### The Monte Carlo algorithm/method

The Monte Carlo method is a way of solving problems using statistical methods; stochastic technique (which means using random numbers) and probability.

Given some probability, P, that an event will occur in certain conditions, a computer can be used to generate those conditions repeatedly. The number of times the event occurs divided by the number of times the conditions are generated should be approximately equal to P.

*Scope:* The Monte Carlo methods are applied in various fields of mathematics, physics, economics and etc. Monte Carlo simulation methods are especially useful in studying systems with a large number of coupled degrees of freedom, such as liquids, disordered materials, strongly coupled solids, and cellular structures. The Monte Carlo method is often useful for solving problems in physics and mathematics which cannot be solved by analytical means. They are useful for modeling phenomena with significant uncertainty in inputs, such as the calculation of risk in business.

__Calculation of Pi:__ Let’s make a circle inside a square and let’s take a quadrant out of it.

If we take a dice and throw it randomly inside the square, the probability that the dice will end up in the circle area is *circle_area/square_area*. Now if we replace it with formulas, just for one quadrant, we get: *Pi=4*dice_hitting_circle_area/dice_hitting_square_area*. So by Pythagoras theorem we just have to take random values for x and y coordinates, square them, sum them up, take the square root out of the sum and if the result is less or equal to 1 then the dice is inside the circle. By repeating this few times we can get the approximation of the number Pi.

#include <ctime>

#include <cmath>

using namespace std;

int main()

{

double x, y; //define x and y coordiantes

int count_inside = 0, till=1000; //how many tries you want

srand(time(NULL)); //define random values

for(int i=0; i<till; i++)

{

x=pow(double(rand()%1000)/1000,2); //square random x, x^2

y=pow(double(rand()%1000)/1000,2); //square random y, y^2

if(sqrt(x+y)<=1) //check if square root is equal or less to 1

count_inside++; //if it is then add 1 to count_inside

}

cout << 4*double(count_inside)/till << endl; //calculate the pi by the formula given above

}

out << 4*double(count_inside)/till << endl; //calculate the pi by the formula given above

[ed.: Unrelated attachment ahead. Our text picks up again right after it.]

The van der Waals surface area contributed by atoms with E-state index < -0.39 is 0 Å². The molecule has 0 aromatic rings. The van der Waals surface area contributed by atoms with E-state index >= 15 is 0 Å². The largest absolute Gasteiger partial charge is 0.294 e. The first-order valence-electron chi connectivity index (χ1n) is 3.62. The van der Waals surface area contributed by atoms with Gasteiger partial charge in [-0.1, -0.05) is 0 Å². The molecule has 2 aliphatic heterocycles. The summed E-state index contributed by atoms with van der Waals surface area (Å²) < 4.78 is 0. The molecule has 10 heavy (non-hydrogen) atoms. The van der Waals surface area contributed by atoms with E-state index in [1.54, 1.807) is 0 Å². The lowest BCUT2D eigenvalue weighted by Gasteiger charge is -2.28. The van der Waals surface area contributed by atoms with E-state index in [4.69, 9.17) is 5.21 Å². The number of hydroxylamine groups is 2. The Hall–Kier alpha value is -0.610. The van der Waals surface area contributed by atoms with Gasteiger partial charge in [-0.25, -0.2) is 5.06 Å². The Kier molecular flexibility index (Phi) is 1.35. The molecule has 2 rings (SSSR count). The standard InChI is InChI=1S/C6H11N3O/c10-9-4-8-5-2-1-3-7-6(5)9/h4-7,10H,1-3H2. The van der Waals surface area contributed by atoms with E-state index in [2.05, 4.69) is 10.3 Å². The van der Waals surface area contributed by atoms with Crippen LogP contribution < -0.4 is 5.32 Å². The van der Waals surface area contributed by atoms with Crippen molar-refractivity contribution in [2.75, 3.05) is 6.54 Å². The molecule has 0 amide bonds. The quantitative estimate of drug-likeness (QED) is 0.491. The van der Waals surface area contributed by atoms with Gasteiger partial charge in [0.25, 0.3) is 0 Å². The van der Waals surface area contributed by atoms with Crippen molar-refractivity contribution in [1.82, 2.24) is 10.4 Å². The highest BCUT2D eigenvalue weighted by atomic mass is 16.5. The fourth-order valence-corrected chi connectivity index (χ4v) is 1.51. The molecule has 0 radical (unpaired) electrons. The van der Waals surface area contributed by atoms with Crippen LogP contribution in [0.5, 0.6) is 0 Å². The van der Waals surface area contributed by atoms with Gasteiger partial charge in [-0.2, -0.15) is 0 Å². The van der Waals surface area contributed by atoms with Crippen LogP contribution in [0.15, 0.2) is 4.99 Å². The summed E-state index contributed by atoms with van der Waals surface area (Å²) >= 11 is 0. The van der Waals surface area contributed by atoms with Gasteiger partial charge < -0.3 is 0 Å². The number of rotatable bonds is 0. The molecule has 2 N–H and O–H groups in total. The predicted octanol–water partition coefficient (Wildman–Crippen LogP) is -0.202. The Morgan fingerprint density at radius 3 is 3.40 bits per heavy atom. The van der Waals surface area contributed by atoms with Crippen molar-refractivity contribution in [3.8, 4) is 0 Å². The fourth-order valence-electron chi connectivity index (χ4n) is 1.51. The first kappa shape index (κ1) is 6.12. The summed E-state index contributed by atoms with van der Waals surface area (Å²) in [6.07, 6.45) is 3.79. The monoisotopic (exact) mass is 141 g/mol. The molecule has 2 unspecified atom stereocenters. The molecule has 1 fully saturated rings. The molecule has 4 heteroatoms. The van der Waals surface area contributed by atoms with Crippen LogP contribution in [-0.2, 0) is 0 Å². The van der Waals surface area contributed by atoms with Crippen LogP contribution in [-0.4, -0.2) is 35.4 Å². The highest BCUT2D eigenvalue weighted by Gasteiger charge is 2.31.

}

good job!

Hi, i implemented the Monte Carlo calculation of pi using Python, sockets and threads. It’s in portuguese, but the code is universal

http://www.eltonminetto.net/metodo-de-monte-carlo-distribuido.htm

The real pb is to succeed in doing some random function cause in bigger problems than solving pi, finding a suitable random code is hard.

What is the precision of the pi found ?

I’m doing it in matlab and in fortran with my own sequence to radomize numbers, and i cant’ find nearer than 3.14XXXX then the others (X) are false.

NB: I do the MC with 4000 numbers.

The precision depends at first on the number of samples and next on the precision of the calculation and the RNG (random number generator). This assumes that the RNG is really random enough, of course.

With 4000 samples, two decimal digits is what you can expect. Try 40.000 and 400.000 samples as see what happens.

As the result is a fraction with the number of samples as denominator, the result is quantized. In your case, the pi/4 intermediate result is quntized to 1/4000, and the pi result is quantized to 1/1000. In other words, it can only provide 3 digits above the noise level.

It may also be noteworthy that the approach can also be tried with a uniform non-random distribution of samples. For example, one can use two nested loops from 0.0 to 1.0 with an increament of 0.01 to generate 10.201 samples (not 10.000, because it’s 101 steps from 0 to 1 here). This approach may be of use when no sufficienty good RNG is available.

Just a quick comment about efficiency in the code: There’s no need to take the square root. As long as r^2